Plan to open £60k train driving jobs to teenagers

St Albans residents have said better public transport including bus and rail travel should be a priority for city planners (File picture)
The rules could change as early as this summer -Credit:Victoria Jones/PA Wire

Teenagers will be able to qualify to drive trains under Government plans to ease a staffing shortage. The Department for Transport (DfT) is proposing to reduce the minimum age for driving a train on Britain's railways from 20 to 18 as early as this summer.

It warned that the average age of a train driver is 48 and the workforce is "projected to shrink", with many older employees expected to retire in the next five years. Lowering the minimum age to 18 would "build resilience" and enable school leavers to take up apprenticeships and train to join the profession, the department added.

Rail minister Huw Merriman said: "We want to open the door for young people considering transport as a career, and this proposal could give school leavers a clear path into the sector. By boosting age diversity in the sector and attracting more drivers, we can help support reliable services while creating opportunities for more young people."

Train services have been repeatedly disrupted due to a near two-year dispute over pay involving drivers' union Aslef and many train operators. Transport Secretary Mark Harper has repeatedly called for an end to operators relying on drivers volunteering to work overtime and on rest days, which are usually at weekends.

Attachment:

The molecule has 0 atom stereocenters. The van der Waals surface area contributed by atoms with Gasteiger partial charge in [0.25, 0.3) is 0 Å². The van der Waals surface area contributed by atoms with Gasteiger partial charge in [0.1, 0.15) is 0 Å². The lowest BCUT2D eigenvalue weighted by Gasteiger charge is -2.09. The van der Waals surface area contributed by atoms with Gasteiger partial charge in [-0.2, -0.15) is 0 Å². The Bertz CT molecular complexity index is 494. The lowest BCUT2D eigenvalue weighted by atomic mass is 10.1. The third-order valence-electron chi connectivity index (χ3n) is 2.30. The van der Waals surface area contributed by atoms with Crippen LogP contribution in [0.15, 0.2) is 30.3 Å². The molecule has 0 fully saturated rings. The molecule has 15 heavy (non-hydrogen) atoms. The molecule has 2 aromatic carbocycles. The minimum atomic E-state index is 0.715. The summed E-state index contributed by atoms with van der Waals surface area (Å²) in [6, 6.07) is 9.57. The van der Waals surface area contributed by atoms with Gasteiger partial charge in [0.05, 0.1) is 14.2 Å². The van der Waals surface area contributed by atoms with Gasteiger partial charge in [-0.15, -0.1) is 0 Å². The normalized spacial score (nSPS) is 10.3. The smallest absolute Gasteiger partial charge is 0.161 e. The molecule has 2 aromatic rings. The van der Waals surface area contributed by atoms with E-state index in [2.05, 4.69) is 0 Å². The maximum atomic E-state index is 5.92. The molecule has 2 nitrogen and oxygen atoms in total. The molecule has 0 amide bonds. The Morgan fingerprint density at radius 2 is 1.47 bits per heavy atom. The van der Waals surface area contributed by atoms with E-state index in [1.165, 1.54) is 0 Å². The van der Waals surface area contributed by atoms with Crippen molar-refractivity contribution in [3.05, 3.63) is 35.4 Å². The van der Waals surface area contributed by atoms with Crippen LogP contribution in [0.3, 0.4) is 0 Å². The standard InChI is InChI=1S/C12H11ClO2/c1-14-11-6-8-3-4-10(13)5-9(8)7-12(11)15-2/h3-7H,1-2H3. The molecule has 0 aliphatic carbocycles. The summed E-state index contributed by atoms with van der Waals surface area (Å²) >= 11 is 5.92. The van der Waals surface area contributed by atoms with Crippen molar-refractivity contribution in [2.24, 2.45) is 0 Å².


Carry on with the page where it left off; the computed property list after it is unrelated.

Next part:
Aslef general secretary Mick Whelan said: "We firmly believe there should be enough drivers to cover all the available shifts and do not agree, as a union, with the reliance on rest day working and overtime. We've always argued that lowering the age drivers can begin their training will help the industry. Not only will it increase the number of drivers but we also believe that those at the pointy end of the train should reflect the communities they serve and that includes having young people in cabs."

A DfT consultation on the plan is seeking views on how the processes for selecting, training, monitoring and supervising train drivers could be adapted to support the minimum age reduction. Training to become a driver generally takes between one and two years. The Rail Delivery Group (RDG), which represents operators, says the average train driver salary across Britain is £60,055.

RDG chief executive Jaqueline Starr said: "Working as a train driver is an incredible career opportunity and we want to open the door to encourage a wider pool of young people to apply. These proposed changes will help us to recruit the next generation of drivers, lowering the average age of the workforce, and helping to ensure a resilient railway for our customers."

Andy Bagnall, chief executive for Rail Partners - a group representing private sector rail organisations, said: "Taking forward these proposals would meet a long-standing aspiration for the industry which would have a positive impact on getting more young people into the railway. With driver shortages and an ageing workforce, it is critical to secure the skills we need for the long-term to help improve reliability for the customer. By lowering minimum age requirements for train drivers, working on the railways should be seen as a more attractive career choice for school leavers, including those from diverse backgrounds."